Sex and spice and everything nice

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Photo by Michael Prewett on Unsplash

Lately, birthing a new story has been like doing the same with an actual baby. Long, laborious, impossible. Every time I think I can, I shy away. I become frozen with trepidation, overcome by a kind of foggy confusion.

The truth is, it doesn’t matter what I write. The important thing is to write.

I read an article today, an interview with a new, young Swedish writer. She said, “I fear most that I’m never going to be able to write again. You never really know. But then writing itself gives you the ability to write.”

I need to remember this. This bears repeating. I need to remember this.

Writing gives birth to writing.

One thing that’s frozen me lately is something I read on Medium about how no one wants to read our journal entries. Our pieces should be polished. We should know what we want to say and deliver it nicely wrapped in service to that goal.

What if the writing I’m attracted to IS the meandering type, where the writer seems to be feeling his or her way along? Writing to discover?

One of my problems is that I seem to have everything and nothing to write about, at once.

I have a hard time collecting things into a coherent whole. Writing the story, I guess you would say. Maybe I write to find out what I want or need to write.

The truth is, I have so much material.

And so little.

Writing sparks my material, makes it come alive.

Not writing dulls it until it’s pablum.

The act of writing itself is what makes my life come alive to me. And hopefully to others.

Even if it doesn’t succeed in injecting sufficient color to keep the interest of the general reader, it’s still important to ME to write. Just to write.

I’m in a wine bar on Grand Avenue in Oakland called Ordinaire. I have a somewhat fraught relationship with this wine bar, but the wifi is good, and it’s across the street from my hair dresser, Daniel, with whom I have an appointment in seven minutes.

My daughter, who is 18, is at school still. She has an event with her tennis team tonight. I will pick her up; I have promised.

I changed my reservation for dinner at Enoteca Molinari on College Avenue from 5:45 to 7, and I switched the men out too. One lover for another.

Because that is my prerogative.

If I’m going to be people’s lover instead of their girlfriend, I get to call the shots. I like it that way.

It’s not really what I want, of course.

I saw “Brittany Runs a Marathon” last night on Amazon Prime. It gave me pause. In the movie, Brittany has little self-esteem and lives her life like that. A conversation with her doctor rouses her from drug- and alcohol-fueled somnambulance, and she begins to run to rescue her health.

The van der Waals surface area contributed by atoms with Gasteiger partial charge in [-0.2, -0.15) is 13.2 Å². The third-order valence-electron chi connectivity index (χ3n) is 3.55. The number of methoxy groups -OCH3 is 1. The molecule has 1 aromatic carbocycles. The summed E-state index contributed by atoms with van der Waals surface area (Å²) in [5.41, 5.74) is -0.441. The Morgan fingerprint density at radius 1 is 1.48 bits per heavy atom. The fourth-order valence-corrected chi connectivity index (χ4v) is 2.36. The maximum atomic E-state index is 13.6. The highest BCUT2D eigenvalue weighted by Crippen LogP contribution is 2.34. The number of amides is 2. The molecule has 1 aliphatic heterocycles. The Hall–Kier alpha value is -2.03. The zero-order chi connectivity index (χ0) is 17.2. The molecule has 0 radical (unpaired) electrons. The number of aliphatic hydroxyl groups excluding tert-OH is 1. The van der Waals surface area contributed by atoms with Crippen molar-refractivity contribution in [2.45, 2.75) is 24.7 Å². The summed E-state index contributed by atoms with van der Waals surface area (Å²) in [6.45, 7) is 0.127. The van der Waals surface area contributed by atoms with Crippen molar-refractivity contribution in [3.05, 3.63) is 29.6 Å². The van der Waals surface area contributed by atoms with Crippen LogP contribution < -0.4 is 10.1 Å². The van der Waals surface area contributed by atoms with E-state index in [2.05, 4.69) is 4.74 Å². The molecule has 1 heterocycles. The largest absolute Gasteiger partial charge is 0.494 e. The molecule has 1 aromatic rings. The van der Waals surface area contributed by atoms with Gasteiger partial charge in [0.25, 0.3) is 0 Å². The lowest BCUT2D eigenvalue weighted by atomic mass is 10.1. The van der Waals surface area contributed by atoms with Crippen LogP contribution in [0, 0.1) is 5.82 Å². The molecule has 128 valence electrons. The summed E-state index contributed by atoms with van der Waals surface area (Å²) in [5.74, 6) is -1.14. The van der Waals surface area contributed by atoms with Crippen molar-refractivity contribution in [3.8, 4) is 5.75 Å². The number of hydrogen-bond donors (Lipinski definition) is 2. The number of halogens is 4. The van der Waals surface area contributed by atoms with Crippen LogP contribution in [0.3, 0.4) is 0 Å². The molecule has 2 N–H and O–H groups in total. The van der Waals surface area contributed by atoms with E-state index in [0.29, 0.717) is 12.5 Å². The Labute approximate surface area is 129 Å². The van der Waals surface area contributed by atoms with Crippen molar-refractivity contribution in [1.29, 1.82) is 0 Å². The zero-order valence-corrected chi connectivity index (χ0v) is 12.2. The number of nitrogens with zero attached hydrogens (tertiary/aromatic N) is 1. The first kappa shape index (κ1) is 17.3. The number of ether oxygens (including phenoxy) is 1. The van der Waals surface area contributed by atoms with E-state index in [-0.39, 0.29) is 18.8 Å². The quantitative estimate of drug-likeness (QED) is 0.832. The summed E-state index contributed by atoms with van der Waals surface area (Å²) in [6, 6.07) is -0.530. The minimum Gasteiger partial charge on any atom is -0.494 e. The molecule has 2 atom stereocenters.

As Brittany begins to look and feel better, her self-esteem improves. Toward the end of the movie, she ends her affair with the man she’s been sleeping with, in order to re-set the parameters of the relationship. To make him recognize her as a real girlfriend, with the potential for a real relationship.

She pushes the boy away so he can value her differently.

I want this too. Of course I do.

Ultimately, I want a “relationship.”

But, the mere fact that I embrace that word with quotation marks shows my discomfort and cynicism.

Do I, or do I not, want a relationship?

Do I, or do I not, want a lover?

Do I, or do I not, want multiple lovers?

Do I, or do I not, believe there is a moral code when it comes to these things?

Do I, or do I not, believe this moral code applies to me?

Do I, or do I not, care?

As usual, I am all over the map.

After years of being “good,” and waiting for “Mr. Right,” I realized that with my sexuality ebbing away, I’d better reclaim it and fast if I wanted to enjoy myself before true old age comes.

When I did jump back (with great joy) into my sensuality, I was delighted to discover I could still feel sexy. I still WAS sexy. That was a great relief.

The truth is, sex is different in menopause.

But, my desire is not greatly diminished. I’m as kinky and extreme as ever in my fantasies. My body is still responsive.

I have a dependence on lubricant. But I like lubricant. It has a different texture, and it’s a lot of fun.

I still want to be sensual, sexual. I still want to enjoy physical intimacy.

I still want what I always wanted: a real relationship. A man to depend on. And one who can depend on me. Something we can deepen. Someone I can trust to be there for me, to “have my back,” as they say. Someone whose back I can have too.

The trouble is, I seem to be still doing work in this area.

I wish it were different.

I have deeply troubling and conflicted emotions around my ex-, my B., who suffers from mental illness. When I am weak, I believe I caused his illness. I believe I am forever beholden to him. I take care of him, and believe I always will. I take this responsibility seriously.

I was born to an alcoholic who passed me into the arms of a series of nannies from birth and have commensurate connection issues.

At the same time, I’m confident I’ve come a long way.

I’ve also grown more discerning. I’ve learned about my weaknesses, and honed the attributes I’m looking for in a partner. I’m also more familiar with my intuition, and more trusting of it. I’m waiting, biding my time.

And keeping my sexuality alive.

And, what is the matter with that?

Writer, copywriter, editor, and word lover. Subscribe to my newsletter at

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